Renowned organist William Porter’s recital at Harvard’s Memorial Church on September 21st at 4 pm will help meet a challenge grant to fund restoration of a recently relocated 1929 E.M. Skinner organ at the Parish of All Saints, Ashmont, in Dorchester.
In the midst of the final stages of restoring its historic building—the first church designed by Ralph Adams Cram—the Parish of All Saints represented an opportunity to acquire a vintage Skinner from a closed church. Ideal in size, sound and pedigree, the Skinner Organ Co.’s Opus 708 was a welcome and timely replacement to the church’s failing chancel organ. Thanks to a generous gift and with the help of church volunteers, All Saints was able to acquire and store the instrument, arranged through organ consultant and parishioner Jonathan Ambrosino and restorer Joe Sloane.
Skinner organs excel at choral accompaniment, a requirement at All Saints, where the chancel organ’s primary use is accompanying the Parish’s rare Choir of Men and Boys. Founded in 1888, the choir is one of fewer than 20 such left in America today. In addition to helping to lead the liturgy at All Saints, the choir provides structured afterschool, weekend, and summer programming for urban boys and teenagers.
At All Saints, the Skinner will join the Centennial Organ, C.B. Fisk’s Opus 103 of 1995, which leads congregational singing and provides a thrilling instrument for solo literature. This two-organ arrangement matches that at Harvard’s Memorial Church, whose 1930 Skinner (Opus 793) serves Appleton Chapel for weekday worship, while the 2012 Fisk organ (Opus 139) in the gallery leads Sunday mornings and offers superb recital possibilities. Porter will use both for his recital.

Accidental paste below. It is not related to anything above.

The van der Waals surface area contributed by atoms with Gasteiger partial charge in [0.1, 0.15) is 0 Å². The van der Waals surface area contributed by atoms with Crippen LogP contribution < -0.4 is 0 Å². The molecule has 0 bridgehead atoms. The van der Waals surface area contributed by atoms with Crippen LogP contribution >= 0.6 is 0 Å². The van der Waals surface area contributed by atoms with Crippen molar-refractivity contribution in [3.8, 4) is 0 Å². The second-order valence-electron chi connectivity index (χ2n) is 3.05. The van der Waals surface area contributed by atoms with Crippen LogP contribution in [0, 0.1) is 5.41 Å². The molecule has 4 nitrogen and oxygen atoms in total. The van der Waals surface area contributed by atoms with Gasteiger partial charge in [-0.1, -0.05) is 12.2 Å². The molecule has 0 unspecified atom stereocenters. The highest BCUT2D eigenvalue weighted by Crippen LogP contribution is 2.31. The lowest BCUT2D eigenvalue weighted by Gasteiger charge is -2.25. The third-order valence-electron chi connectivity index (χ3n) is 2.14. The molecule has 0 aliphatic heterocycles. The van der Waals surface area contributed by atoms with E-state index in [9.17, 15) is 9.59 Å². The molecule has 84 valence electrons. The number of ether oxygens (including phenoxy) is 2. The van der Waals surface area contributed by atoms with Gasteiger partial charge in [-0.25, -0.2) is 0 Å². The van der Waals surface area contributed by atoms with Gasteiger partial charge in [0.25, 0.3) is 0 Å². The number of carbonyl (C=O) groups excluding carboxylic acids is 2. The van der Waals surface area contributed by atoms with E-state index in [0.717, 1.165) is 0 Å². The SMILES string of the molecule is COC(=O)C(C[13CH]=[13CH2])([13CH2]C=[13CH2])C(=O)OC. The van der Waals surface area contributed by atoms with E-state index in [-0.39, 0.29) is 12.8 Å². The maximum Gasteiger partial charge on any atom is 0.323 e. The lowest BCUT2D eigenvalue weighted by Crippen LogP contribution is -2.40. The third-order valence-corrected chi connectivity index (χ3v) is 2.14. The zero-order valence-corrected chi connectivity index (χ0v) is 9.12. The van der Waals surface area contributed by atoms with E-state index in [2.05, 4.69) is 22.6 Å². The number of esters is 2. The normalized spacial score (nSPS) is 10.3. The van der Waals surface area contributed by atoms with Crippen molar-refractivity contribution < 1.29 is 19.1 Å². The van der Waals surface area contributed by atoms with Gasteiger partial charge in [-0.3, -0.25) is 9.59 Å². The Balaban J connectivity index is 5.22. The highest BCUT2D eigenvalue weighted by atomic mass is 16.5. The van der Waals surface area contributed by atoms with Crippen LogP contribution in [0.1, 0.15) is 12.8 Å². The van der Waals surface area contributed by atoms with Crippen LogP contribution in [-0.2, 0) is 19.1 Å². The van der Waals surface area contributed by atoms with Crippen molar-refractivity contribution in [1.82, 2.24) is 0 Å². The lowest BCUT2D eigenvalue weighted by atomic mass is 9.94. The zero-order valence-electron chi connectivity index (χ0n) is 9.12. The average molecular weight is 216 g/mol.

Recently retired professor of organ and harpsichord at the Eastman School of Music, William Porter also teaches at McGill University in Montreal, where he lives. From 1985 to 2002 he taught at NEC and from 2001 until 2005 he taught improvisation at Yale. He holds degrees from Oberlin, where he also taught from 1974 to 1986, and from Yale University, where from 1971 to 1973 he was director of music at the Divinity School.
BMInt had several question for Porter.
BMInt: What is it about the current vogue for Skinners in light of their dismissal as tubby and inarticulate as recently as a decade ago?
WP: Now that is a complex question, and I will try to answer it without becoming too longwinded. It is important to remember that the criticism of organs by Skinner and his contemporaries as being tubby and inarticulate goes back many years; in fact, it goes back to a time when the Skinner organs of the 1920s were still relatively new. Those who made such criticisms then, and in the years following, were moreover often fine musicians whose experience of the organ as musical instrument was rather cosmopolitan; these people tended to be aware, for instance, of the particular beauties found in historic European organs, and at the same time they were rediscovering how extensive the breadth of the historic organ repertoire is, and so it is no wonder that they found much to criticize in Skinner’s organs. But it is just as important to remember that these criticisms come from a time when it was pretty much assumed that one style of organ could serve to play everything that you might want to play on it. As people’s interest and love especially for the some of the earlier repertoire grew, so did the dissatisfaction with instruments from Skinner’s period also grow, because they realized that much of this music didn’t sound so well on these organs. What happened in the later 20th century then was that more and more organs were built to accommodate this breadth of organ repertoire. One result of this development has been the growing consciousness that a healthy American organ culture is one which supports a true diversity of styles in organ building, that the presence of many styles of organ is necessary to respond to our passion for many styles of music. This phenomenon, in turn, has produced another happy result: now that we have more instruments to play music that a Skinner organ was never designed to do, perhaps we are freer to discover again how wonderful they were—and are—at what they were designed to do. So it might even be true to say that the “historic” organ revival made possible a Skinner revival as well. An interesting, but nice, paradox.